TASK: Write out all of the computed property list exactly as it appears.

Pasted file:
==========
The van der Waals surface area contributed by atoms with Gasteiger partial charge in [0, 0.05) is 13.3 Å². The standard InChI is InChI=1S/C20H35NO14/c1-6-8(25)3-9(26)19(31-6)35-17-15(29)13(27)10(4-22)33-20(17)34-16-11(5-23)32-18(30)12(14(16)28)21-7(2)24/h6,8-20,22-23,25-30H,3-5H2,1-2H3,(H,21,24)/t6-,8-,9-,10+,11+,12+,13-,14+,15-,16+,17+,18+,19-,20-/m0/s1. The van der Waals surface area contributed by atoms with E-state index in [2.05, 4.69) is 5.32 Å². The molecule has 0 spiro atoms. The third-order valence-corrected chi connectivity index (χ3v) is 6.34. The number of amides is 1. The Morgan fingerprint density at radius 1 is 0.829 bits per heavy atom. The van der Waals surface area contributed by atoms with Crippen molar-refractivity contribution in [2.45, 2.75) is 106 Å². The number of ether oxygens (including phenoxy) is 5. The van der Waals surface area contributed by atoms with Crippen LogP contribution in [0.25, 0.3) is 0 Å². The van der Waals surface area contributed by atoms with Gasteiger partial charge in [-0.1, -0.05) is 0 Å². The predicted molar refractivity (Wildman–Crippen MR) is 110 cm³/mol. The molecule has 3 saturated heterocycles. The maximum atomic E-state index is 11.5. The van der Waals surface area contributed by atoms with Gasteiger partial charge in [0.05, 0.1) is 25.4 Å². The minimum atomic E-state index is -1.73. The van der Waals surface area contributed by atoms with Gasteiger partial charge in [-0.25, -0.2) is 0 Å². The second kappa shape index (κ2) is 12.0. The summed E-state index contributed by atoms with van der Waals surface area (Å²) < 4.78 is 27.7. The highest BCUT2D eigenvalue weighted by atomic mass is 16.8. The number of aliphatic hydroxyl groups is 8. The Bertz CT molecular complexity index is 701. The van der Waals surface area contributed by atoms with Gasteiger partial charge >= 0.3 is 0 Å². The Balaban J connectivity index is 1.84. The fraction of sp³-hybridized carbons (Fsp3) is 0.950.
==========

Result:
The van der Waals surface area contributed by atoms with Gasteiger partial charge in [0, 0.05) is 13.3 Å². The standard InChI is InChI=1S/C20H35NO14/c1-6-8(25)3-9(26)19(31-6)35-17-15(29)13(27)10(4-22)33-20(17)34-16-11(5-23)32-18(30)12(14(16)28)21-7(2)24/h6,8-20,22-23,25-30H,3-5H2,1-2H3,(H,21,24)/t6-,8-,9-,10+,11+,12+,13-,14+,15-,16+,17+,18+,19-,20-/m0/s1. The van der Waals surface area contributed by atoms with E-state index in [2.05, 4.69) is 5.32 Å². The molecule has 0 spiro atoms. The third-order valence-corrected chi connectivity index (χ3v) is 6.34. The number of amides is 1. The Morgan fingerprint density at radius 1 is 0.829 bits per heavy atom. The van der Waals surface area contributed by atoms with Crippen molar-refractivity contribution in [2.45, 2.75) is 106 Å². The number of ether oxygens (including phenoxy) is 5. The van der Waals surface area contributed by atoms with Crippen LogP contribution in [0.25, 0.3) is 0 Å². The van der Waals surface area contributed by atoms with Gasteiger partial charge in [-0.1, -0.05) is 0 Å². The predicted molar refractivity (Wildman–Crippen MR) is 110 cm³/mol. The molecule has 3 saturated heterocycles. The maximum atomic E-state index is 11.5. The van der Waals surface area contributed by atoms with Gasteiger partial charge in [0.05, 0.1) is 25.4 Å². The minimum atomic E-state index is -1.73. The van der Waals surface area contributed by atoms with Gasteiger partial charge in [-0.25, -0.2) is 0 Å². The second kappa shape index (κ2) is 12.0. The summed E-state index contributed by atoms with van der Waals surface area (Å²) < 4.78 is 27.7. The highest BCUT2D eigenvalue weighted by atomic mass is 16.8. The number of aliphatic hydroxyl groups is 8. The Bertz CT molecular complexity index is 701. The van der Waals surface area contributed by atoms with Gasteiger partial charge >= 0.3 is 0 Å². The Balaban J connectivity index is 1.84. The fraction of sp³-hybridized carbons (Fsp3) is 0.950.